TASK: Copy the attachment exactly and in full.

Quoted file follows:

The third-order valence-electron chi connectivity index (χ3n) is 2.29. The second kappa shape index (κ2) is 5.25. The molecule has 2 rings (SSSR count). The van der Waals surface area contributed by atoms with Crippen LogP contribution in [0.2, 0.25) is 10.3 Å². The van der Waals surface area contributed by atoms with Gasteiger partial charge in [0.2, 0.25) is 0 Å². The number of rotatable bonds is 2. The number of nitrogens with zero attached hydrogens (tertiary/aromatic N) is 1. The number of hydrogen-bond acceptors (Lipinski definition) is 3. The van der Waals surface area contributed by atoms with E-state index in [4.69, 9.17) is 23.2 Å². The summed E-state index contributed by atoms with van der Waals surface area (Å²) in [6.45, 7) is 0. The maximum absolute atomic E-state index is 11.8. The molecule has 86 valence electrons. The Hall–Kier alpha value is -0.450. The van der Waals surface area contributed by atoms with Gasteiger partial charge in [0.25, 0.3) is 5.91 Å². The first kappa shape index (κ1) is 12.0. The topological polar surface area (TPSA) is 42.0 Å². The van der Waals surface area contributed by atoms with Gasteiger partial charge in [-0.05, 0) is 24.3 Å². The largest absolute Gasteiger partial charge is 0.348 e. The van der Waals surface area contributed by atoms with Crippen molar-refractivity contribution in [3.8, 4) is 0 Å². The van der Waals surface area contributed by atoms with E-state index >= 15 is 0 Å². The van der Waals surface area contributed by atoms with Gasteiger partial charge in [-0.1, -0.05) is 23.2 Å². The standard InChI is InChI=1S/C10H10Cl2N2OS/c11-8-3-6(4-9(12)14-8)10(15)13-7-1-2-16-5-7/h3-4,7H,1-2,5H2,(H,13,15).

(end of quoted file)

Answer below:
The third-order valence-electron chi connectivity index (χ3n) is 2.29. The second kappa shape index (κ2) is 5.25. The molecule has 2 rings (SSSR count). The van der Waals surface area contributed by atoms with Crippen LogP contribution in [0.2, 0.25) is 10.3 Å². The van der Waals surface area contributed by atoms with Gasteiger partial charge in [0.2, 0.25) is 0 Å². The number of rotatable bonds is 2. The number of nitrogens with zero attached hydrogens (tertiary/aromatic N) is 1. The number of hydrogen-bond acceptors (Lipinski definition) is 3. The van der Waals surface area contributed by atoms with E-state index in [4.69, 9.17) is 23.2 Å². The summed E-state index contributed by atoms with van der Waals surface area (Å²) in [6.45, 7) is 0. The maximum absolute atomic E-state index is 11.8. The molecule has 86 valence electrons. The Hall–Kier alpha value is -0.450. The van der Waals surface area contributed by atoms with Gasteiger partial charge in [0.25, 0.3) is 5.91 Å². The first kappa shape index (κ1) is 12.0. The topological polar surface area (TPSA) is 42.0 Å². The van der Waals surface area contributed by atoms with Gasteiger partial charge in [-0.05, 0) is 24.3 Å². The largest absolute Gasteiger partial charge is 0.348 e. The van der Waals surface area contributed by atoms with Crippen molar-refractivity contribution in [3.8, 4) is 0 Å². The van der Waals surface area contributed by atoms with E-state index >= 15 is 0 Å². The van der Waals surface area contributed by atoms with Gasteiger partial charge in [-0.1, -0.05) is 23.2 Å². The standard InChI is InChI=1S/C10H10Cl2N2OS/c11-8-3-6(4-9(12)14-8)10(15)13-7-1-2-16-5-7/h3-4,7H,1-2,5H2,(H,13,15).